Film Review: Epic

by Chad Liffmann on May 24, 2013

Colin Farrell voices Ronin in Epic

Colin Farrell voices Ronin in Epic

Naming a film Epic is asking for a lot, especially when it’s based on a children’s book of a different and less demanding title, “The Leaf Men and the Brave Good Bugs” by William Joyce.  Mirriam-Webster defines ‘epic’ as “extending beyond the usual or ordinary especially in size or scope.”  To focus Epic on inherently small things, like insects and miniature people in a world of forest trees and underground hives, is a problem in of itself.  Sure, things may look “epic” from the characters’ point of view, but from the perspective of a human being in the audience, not so much.  Luckily the visuals do look epic, they just don’t feel that way.  This is due in part because of the relatively banal storyline and uninspired character design for the protagonists.  It’s still a very playful film with just enough depth to satisfy adults, but as it tries to balance emotion and a tone oriented toward small children, it falls short.

Epic flaunts an all-star voice cast, and each one seems to have a lot of fun with their respective character.  Christoph Waltz voices the villanous Mandrake, leader of the Boggans, a group of familiar and unfamiliar insects bent on sucking the life out of the forest, which is protected by the Leafmen.  The Leafmen are led by their ethereal Queen, voiced by Beyonce, and their illustrious military leader, Ronin, voiced with the soulful Irish calmness of Colin Farrell.  In the middle of their ongoing battle is Mary Katherine, or M.K., voiced by Amanda Seyfried.  M.K. is a lost teenager (full sized human being) looking to reconnect with her neurotic estranged father, Professor Bomba (voiced by Jason Sudeikis), after the loss of her mother.  A series of magical events turn her small and she gets immediately swept up into the miniature world and thrown into the fight between good and evil.  Oh yes, there are also two bumbling snails (sorry, one’s a snail and one is a slug), voiced hilariously by Chris O’Dowd and Aziz Ansari.  These two are charged with sacred guardianship duties, but are obviously present for comic relief.  The assortment of voice types is one of Epic‘s redeeming qualities.  It’s especially fun listening to Waltz’ menacingly perfect pronunciation being commissioned for an animated character.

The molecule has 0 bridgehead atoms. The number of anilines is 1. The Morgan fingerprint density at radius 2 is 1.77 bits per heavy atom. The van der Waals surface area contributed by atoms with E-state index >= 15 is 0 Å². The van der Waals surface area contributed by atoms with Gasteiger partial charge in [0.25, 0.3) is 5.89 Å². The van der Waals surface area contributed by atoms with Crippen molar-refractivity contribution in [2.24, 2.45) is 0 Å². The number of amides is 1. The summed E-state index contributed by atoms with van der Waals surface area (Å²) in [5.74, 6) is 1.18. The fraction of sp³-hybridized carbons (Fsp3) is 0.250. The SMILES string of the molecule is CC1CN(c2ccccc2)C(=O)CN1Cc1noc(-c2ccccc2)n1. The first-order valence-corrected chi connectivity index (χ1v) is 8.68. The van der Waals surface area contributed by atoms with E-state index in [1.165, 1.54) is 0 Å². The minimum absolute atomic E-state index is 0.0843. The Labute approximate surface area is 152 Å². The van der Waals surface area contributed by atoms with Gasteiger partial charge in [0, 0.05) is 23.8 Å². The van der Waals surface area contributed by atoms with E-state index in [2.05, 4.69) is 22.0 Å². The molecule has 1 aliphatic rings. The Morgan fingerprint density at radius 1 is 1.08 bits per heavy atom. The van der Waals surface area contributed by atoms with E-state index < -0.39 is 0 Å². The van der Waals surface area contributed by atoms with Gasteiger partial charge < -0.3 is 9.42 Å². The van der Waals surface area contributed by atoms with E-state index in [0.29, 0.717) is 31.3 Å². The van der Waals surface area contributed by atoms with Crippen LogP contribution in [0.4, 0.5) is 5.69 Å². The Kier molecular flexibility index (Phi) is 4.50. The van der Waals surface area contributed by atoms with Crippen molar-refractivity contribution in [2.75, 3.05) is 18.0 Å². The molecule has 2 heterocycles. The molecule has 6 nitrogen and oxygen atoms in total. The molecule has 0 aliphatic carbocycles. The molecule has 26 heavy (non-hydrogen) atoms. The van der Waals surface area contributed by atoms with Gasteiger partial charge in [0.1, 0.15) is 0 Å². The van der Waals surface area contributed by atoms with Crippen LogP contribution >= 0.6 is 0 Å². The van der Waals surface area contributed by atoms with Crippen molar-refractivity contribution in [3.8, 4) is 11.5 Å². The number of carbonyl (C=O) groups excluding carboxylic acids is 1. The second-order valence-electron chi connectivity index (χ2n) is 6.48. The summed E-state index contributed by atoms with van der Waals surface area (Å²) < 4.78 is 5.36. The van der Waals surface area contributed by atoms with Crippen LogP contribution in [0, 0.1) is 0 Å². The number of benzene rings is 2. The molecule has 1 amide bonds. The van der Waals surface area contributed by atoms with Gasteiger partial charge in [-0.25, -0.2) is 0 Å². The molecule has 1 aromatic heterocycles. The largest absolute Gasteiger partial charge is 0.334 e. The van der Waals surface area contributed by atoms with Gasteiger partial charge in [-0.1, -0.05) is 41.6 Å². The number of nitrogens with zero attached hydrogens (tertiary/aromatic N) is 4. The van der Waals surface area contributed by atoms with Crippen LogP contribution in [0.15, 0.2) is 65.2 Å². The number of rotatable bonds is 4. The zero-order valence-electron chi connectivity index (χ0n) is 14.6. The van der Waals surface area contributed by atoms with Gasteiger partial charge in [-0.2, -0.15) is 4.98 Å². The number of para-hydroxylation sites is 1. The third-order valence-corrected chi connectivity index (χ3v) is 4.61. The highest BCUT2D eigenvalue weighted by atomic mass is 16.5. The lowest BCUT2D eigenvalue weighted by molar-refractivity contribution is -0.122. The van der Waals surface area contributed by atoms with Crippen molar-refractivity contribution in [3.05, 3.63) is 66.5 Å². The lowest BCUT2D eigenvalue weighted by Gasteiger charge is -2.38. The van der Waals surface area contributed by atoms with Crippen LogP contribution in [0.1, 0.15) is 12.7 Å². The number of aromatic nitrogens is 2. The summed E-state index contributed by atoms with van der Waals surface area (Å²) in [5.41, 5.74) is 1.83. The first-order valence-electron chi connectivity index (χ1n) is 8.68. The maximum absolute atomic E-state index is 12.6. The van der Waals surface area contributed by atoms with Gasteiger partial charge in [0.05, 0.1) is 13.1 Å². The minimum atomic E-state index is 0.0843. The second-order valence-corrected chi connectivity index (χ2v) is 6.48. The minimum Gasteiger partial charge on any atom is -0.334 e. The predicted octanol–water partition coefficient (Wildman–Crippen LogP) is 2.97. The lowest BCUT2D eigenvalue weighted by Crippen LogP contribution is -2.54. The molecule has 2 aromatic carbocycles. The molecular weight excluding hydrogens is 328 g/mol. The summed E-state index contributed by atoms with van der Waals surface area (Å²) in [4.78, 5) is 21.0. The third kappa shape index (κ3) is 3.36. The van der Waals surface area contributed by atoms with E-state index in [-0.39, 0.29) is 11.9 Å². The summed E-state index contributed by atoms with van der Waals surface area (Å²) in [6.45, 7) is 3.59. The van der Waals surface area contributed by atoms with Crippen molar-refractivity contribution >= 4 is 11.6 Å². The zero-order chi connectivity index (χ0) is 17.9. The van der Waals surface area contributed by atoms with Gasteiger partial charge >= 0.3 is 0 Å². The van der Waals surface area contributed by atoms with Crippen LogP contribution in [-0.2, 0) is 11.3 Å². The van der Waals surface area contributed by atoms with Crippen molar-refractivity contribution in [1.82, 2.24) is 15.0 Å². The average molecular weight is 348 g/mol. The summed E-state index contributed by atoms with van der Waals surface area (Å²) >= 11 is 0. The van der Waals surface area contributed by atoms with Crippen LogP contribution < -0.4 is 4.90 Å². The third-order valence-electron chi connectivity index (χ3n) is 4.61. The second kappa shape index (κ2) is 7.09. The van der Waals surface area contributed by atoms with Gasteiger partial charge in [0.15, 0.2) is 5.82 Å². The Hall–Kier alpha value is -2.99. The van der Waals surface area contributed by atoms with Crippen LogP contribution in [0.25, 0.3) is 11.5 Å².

Chris Wedge, who directed Robots and Ice Age, handles the story’s movement well.  It’s fast-paced and gives ample time to each character, save one — the romantic male lead, Nod, voiced by Josh Hutcherson.  Bearing a striking resemblance to Flynn from Tangled but not nearly as charismatic, Nod is a weak romantic lead with a formulaic storyline that plays second fiddle to a more emotionally impactful romance that ends too soon in the film.  Though the filmmakers may disagree with the associations, Epic brings up familiar thoughts of Ferngully: The Last Rainforest, Avatar, and even Honey, I Shrunk the Kids.  The filmmakers also hoped to advance the scope of the story by breaking away from the plot of the original work.  Blue Sky and 20th Century Fox may have overshot a bit.  Perhaps the movie just needed to be longer, but then it wouldn’t fit the general children’s film guidelines.  I suspect they faced these dilemmas in production and chose to go the route that would increase box office potential.

Epic sets the tone in the first few moments through a meaningful voice-over that brings attention to a whimsical yet very real struggle in nature, and it’s apparent that this story was ripe for a more serious tone throughout.  Instead, the five Epic writers (that’s a red flag, right there) infuse too much generic storytelling and dialogue aimed at young children.  Many scenes attempt to balance the two opposing tones, but an emotionally touching moment or a quick one-liner disrupt either one’s groove.  On the other hand, there are some very inventive moments that benefit from gorgeously rendered environments and clever cinematography.  Some scenes are a wonder to behold, and unlike most 3D cinema fare, this one uses the extra dimension wisely in both gimmicky and involving ways.  Kids are sure to enjoy Epic from beginning to end.  As an adult, I suppose I was unfairly hoping for something more…epic.


Epic opens in Bay Area theaters today.

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